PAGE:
January 20, 2013

Beyond threatmindedness

Steve Flatt
2013, Steve Flatt

The evolution of the human brain is an amazing story full of surprises. Underlying that evolution is one drive - survival. Without survival evolution cannot continue. This seems obvious but surviving means avoiding threats such as being eaten or killed for territory or mates (and I don't mean your buddies down the pub, though that is part of it too). There are two aspects of survival that seem fundamental in all organisms - noticing threats and communication.

In order to avoid death noticing threats is pretty significant. If we don't see a threat then we are likely to be adversely affected. Whether it is the lion stalking us for meat or the internet criminal stalking us for money, our bodies react in much the same way. We produce a series of chemicals (adrenaline, cortisol, for example) and a series of nerve based signals to arouse our muscles ready for flight or fight. In the case of the lion we might run, in the case of the internet criminal we stand aroused, upset and impotent - in this situation our physical response is useless. In the case of the lion our response is in the here and now and appropriate. In the case of the internet criminal, being physically aroused is useless as it is a psychological threat. We also have systems (emotions and dopamine) that reward us for avoiding threats successfully that make us feel warm and happy - and paranoid! We have learned to avoid threat very effectively or we die. There is a reason why this response is often unhelpful in today's world, but first we need to explore communication a little.

Communication has been a fundamental link in surviving and the possession of and ability to use language is currently the peak of this aspect of the evolutionary process. The way human beings communicate through language is unparalleled on this planet. All creatures communicate in some form, inter-species communication is normal too (you can read danger in the nonverbal language of most creatures, we wouldn't have survived if we didn't). Communication is fundamental to mating too and without communication to attract a mate no species would have evolved. Communication in the form of spoken and written language has transformed human beings from mere organic survival machines into something rather special! We can think! We can imagine! We can imagine or think of anything! It is an immensely powerful tool. Communication evolved as it was essential to survival and language was a logical progression. But evolution doesn't aim for success, it doesn't predict - it selects "what works". If something "doesn't work it does something else". Language worked, it rocks!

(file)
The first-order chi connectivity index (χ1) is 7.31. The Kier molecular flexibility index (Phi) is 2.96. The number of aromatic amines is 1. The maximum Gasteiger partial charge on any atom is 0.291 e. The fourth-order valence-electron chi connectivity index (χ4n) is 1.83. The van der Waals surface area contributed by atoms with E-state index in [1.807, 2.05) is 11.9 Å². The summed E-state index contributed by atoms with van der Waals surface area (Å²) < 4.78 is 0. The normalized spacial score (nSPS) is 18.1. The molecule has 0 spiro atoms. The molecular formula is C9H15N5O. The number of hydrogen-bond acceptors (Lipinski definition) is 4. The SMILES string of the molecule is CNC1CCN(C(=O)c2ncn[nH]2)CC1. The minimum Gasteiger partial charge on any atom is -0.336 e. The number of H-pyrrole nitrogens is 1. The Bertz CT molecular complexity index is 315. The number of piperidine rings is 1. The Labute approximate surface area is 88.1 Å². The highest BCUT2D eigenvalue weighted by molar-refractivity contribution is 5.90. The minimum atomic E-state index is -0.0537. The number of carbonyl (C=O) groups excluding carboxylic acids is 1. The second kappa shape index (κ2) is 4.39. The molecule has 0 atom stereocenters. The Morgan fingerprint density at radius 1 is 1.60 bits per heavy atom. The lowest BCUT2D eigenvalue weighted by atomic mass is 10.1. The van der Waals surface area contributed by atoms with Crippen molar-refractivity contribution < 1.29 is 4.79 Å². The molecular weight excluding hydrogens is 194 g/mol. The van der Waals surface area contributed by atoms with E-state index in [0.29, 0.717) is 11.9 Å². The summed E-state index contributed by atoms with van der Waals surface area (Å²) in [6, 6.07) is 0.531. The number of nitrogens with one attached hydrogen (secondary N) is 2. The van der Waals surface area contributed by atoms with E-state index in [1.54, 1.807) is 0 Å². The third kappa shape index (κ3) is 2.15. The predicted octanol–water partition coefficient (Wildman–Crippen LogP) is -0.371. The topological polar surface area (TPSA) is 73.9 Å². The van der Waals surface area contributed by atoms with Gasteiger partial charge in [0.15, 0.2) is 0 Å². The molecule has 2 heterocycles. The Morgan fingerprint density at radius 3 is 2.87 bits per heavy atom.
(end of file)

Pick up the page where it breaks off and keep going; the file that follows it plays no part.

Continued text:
So we have two built in mechanisms – noticing threats and communication - that help us survive both as individuals and as species. Putting these two together in human beings has produced a very curious situation that we are now struggling with globally. We have the ability the think and imagine and a built in survival bias that causes us to notice and react to threat far more strongly than we react to the good stuff in life. We tend to imagine what can go wrong more often than we imagine what can go right. Furthermore, we try to protect ourselves, not unreasonably, against the bad stuff. However, this desire to be safe can produce unwanted results. Obsessive–compulsive disorder (OCD) , for example, is this safety mechanism overworked and over used. People who suffer from OCD have rituals they repeat time after time to reduce their anxiety. The problem is that the threat is not in the outside world but in their imagination and so disrupts their normal behaviour. Gathering great wealth is another form of this safety behaviour, based on the belief that money can make us happy and safe (for further ideas about this visit www.equalitytrust.org). Thinking is a great tool for detecting threats and even creating threats that don't exist and responding to them as though they do. We have the dopamine system which rewards the avoidance of threats that we have imagined! Evolution has given us a potentially toxic mix of qualities and skills. Every one immensely useful in its own right but combined to produce a potentially imaginative, thoughtful, threatminded and paranoid creature.